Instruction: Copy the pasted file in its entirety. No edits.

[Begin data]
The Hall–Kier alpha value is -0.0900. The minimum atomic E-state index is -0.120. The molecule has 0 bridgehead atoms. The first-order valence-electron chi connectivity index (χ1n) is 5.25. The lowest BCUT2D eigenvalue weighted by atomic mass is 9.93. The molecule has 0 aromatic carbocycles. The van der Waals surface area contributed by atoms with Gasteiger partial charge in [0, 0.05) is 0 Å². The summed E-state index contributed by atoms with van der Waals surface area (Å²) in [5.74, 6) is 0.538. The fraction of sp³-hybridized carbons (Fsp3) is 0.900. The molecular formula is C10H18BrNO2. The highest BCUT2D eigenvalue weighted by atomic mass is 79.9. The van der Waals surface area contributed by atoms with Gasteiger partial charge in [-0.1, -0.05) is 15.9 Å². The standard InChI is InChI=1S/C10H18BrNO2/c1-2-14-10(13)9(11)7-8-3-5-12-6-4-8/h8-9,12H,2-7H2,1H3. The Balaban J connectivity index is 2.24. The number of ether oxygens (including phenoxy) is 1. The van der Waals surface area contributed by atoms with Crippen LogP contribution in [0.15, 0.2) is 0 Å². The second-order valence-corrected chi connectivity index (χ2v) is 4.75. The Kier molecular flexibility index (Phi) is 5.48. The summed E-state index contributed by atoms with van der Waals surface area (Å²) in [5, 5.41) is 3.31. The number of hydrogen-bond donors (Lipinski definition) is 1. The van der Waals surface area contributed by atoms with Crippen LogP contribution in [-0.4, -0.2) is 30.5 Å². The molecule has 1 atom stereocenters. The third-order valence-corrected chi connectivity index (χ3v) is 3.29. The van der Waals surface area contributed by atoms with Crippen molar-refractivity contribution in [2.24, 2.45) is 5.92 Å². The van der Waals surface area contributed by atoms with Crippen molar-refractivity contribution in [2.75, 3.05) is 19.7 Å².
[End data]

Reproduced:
The Hall–Kier alpha value is -0.0900. The minimum atomic E-state index is -0.120. The molecule has 0 bridgehead atoms. The first-order valence-electron chi connectivity index (χ1n) is 5.25. The lowest BCUT2D eigenvalue weighted by atomic mass is 9.93. The molecule has 0 aromatic carbocycles. The van der Waals surface area contributed by atoms with Gasteiger partial charge in [0, 0.05) is 0 Å². The summed E-state index contributed by atoms with van der Waals surface area (Å²) in [5.74, 6) is 0.538. The fraction of sp³-hybridized carbons (Fsp3) is 0.900. The molecular formula is C10H18BrNO2. The highest BCUT2D eigenvalue weighted by atomic mass is 79.9. The van der Waals surface area contributed by atoms with Gasteiger partial charge in [-0.1, -0.05) is 15.9 Å². The standard InChI is InChI=1S/C10H18BrNO2/c1-2-14-10(13)9(11)7-8-3-5-12-6-4-8/h8-9,12H,2-7H2,1H3. The Balaban J connectivity index is 2.24. The number of ether oxygens (including phenoxy) is 1. The van der Waals surface area contributed by atoms with Crippen LogP contribution in [0.15, 0.2) is 0 Å². The second-order valence-corrected chi connectivity index (χ2v) is 4.75. The Kier molecular flexibility index (Phi) is 5.48. The summed E-state index contributed by atoms with van der Waals surface area (Å²) in [5, 5.41) is 3.31. The number of hydrogen-bond donors (Lipinski definition) is 1. The van der Waals surface area contributed by atoms with Crippen LogP contribution in [-0.4, -0.2) is 30.5 Å². The molecule has 1 atom stereocenters. The third-order valence-corrected chi connectivity index (χ3v) is 3.29. The van der Waals surface area contributed by atoms with Crippen molar-refractivity contribution in [2.24, 2.45) is 5.92 Å². The van der Waals surface area contributed by atoms with Crippen molar-refractivity contribution in [2.75, 3.05) is 19.7 Å².